BERRIER: Yeah, there are two areas that I'd like to discuss on this one, Dave. The first one starts with JWICS, which is our top-secret warfighting intelligence network. You know, when it first started over 30 years ago, it was meant to just push very, very sensitive information across one network for intelligence purposes. We all know that it's expanded across to be more of an intelligence and command control kind of network right now. And so that's a required investment. We have not kept pace with where we should have to be able to secure that network. Thankfully, I think it's probably the most secure network in DoD at this point, but we are going to invest significant dollars over the next five years to continue to modernize JWICS to ensure that it's as hard as it can be; that it's taking advantage of access to cloud data; and that we, along with our IC partners, are in the right place at the right time to deliver the information that we do as quickly as we can. So that's the JWICS quick story there. It's really kind of the underlying technological piece for DIA that allows us to do what we do across all the combatant commands in DoD.
BERRIER: The other aspect is MARS, which is the Machine-assisted Rapid-repository System. MARS replaces a foundational military intelligence system called MIDB, the Military Intelligence Integrated Database, that was really started in the late 1980s and early 1990s. And it was how we sort of tracked military forces around the world at DIA Headquarters and also through combatant commands. The interesting thing about that it's an effective database, but it's dated. It sort of looks like Excel and Access and records are not updated as often as they should be. And so, the MARS program really infuses that with AI and ML, and makes it a much richer program for analysts. We started to work through our development and fielding of that program, and we think by about 2024, MARS will completely replace MIDB. And they are really five modules that are important in MARS. The first one is sort of our infrastructure database, which really characterizes infrastructure and installations around the world. The second module, which was really updated during the Russia-Ukraine crisis, deals with border battle. So, understanding what those military forces look like, what kinds of equipment they have, where that equipment at is, and then the ability to track them globally as they deploy. Those are the two modules we have now. We're working investment strategies and development on the last three model modules. The next one will be intelligence mission data, which is sort of that group of information that tells us what systems are required to have to operate the world and what makes them tick. And then, we'll deal with a space module and then, probably germane to this conversation, is the cyber module. And so, understanding what those cyber facilities are worldwide, who operates within those facilities, and how they operate will definitely be a MARS component. And I think we'll build toward our understanding and knowledge of cyber operations worldwide.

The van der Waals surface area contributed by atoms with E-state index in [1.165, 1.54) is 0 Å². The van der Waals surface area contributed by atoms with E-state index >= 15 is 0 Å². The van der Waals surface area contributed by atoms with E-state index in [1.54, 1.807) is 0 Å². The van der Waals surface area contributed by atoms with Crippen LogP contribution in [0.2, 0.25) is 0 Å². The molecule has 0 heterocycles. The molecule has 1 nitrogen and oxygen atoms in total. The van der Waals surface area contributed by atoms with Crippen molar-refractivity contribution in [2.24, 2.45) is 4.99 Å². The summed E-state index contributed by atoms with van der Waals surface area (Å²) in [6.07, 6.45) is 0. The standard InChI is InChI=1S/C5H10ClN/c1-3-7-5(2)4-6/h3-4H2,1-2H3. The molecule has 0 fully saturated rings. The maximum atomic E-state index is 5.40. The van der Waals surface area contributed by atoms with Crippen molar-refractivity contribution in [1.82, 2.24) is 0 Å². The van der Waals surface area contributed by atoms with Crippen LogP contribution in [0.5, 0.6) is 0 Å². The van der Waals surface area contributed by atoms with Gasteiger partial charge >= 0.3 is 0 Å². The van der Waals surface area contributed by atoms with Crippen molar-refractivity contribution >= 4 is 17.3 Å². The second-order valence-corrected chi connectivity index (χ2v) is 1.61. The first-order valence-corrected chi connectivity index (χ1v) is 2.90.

FREDERICK: Well, I just kind of highlighted it at Cyber Command. We're really looking forward to partnering with you on it. We're looking really hard at where we can apply AI/ML to our whole range of missions and, you know, our J2, as you mentioned, is DIA officers, a fantastic team. It's producing just incredible intelligence on cyberthreats every day.
BERRIER: He's also been very demanding with DIA Headquarters activity capability.
FREDERICK: Insatiable demand!
BERRIER: Yeah, Mooches, if he's watching — he's not shy. I'll say that.
FREDERICK: Yeah, we're pushing hard and because we have a global mission and a lot of threats to track.